“Germany is Weltmeister,” or world champion, wrote Roger Cohen in his July 2014 New York Times column1—and he meant much more than just the immediate euphoria following Germany’s first soccer world championship since the summer of unification in 1990. Fifteen years earlier, in the summer of 1999, the Economist magazine’s title story depicted Germany as the “Sick Man of the Euro.”2 Analysis after analysis piled onto the pessimism: supposedly sclerotic, its machines were of high quality but too expensive to sell in a world of multiplying competitors and low-wage manufacturing. Germany seemed a hopeless case, a country stuck in the 20th century with a blocked society that had not adapted to the new world of the 21st century, or worse, a society that was not even adaptable.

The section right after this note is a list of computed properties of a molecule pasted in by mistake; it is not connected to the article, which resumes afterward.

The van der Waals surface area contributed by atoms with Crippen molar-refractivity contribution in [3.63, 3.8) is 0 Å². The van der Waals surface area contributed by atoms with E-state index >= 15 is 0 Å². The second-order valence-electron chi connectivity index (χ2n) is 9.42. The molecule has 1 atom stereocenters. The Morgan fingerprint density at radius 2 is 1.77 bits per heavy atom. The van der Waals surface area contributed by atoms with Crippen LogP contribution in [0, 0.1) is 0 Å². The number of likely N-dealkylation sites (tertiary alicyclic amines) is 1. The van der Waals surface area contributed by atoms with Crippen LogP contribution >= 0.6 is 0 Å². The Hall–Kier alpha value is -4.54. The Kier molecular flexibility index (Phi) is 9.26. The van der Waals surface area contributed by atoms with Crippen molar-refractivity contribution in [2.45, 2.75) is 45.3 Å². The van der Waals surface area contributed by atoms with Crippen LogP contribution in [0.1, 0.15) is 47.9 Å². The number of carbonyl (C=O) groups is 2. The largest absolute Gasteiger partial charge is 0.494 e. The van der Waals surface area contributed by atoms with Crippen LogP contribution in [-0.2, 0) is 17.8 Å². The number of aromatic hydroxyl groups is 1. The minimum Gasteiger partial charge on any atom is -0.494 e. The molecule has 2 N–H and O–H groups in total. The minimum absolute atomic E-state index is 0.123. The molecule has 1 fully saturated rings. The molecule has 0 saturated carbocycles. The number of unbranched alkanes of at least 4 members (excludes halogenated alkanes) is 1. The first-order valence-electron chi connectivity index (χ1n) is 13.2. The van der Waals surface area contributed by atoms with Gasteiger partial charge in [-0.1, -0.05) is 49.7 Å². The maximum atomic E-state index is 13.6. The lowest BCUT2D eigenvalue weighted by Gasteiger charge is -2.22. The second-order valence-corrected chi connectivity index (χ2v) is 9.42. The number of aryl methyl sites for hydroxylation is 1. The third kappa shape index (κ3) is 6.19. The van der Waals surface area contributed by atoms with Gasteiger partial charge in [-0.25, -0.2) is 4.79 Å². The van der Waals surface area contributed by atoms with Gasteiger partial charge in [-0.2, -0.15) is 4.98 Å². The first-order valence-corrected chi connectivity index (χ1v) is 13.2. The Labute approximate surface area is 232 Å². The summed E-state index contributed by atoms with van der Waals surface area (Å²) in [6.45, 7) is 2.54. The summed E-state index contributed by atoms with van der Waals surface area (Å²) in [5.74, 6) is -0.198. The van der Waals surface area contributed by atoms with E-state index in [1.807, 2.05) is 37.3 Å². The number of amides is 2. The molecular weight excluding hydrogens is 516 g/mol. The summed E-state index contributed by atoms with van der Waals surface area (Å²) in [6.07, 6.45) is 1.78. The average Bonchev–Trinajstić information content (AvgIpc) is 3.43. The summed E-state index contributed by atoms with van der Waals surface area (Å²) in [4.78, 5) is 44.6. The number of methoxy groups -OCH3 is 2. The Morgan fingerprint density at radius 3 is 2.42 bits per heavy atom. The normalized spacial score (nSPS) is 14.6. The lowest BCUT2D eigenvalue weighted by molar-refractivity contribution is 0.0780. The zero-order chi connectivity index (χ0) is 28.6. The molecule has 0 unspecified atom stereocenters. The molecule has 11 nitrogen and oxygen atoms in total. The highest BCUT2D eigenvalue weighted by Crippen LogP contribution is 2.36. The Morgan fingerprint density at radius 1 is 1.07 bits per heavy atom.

Things since then have changed significantly. In the summer of 2013, more than a year before the triumph in Rio de Janeiro, the Economist reversed its own verdict—Germany now appeared on the front page as “Europe’s Reluctant Hegemon.”3 In 2014, Germany came out on top for the second year in a row in the BBC’s annual country rating poll as the country with “the most positive influence on the world.”4 Simon Anholt’s annual “Nation Brand Index” also put Germany in the top spot in 2014.5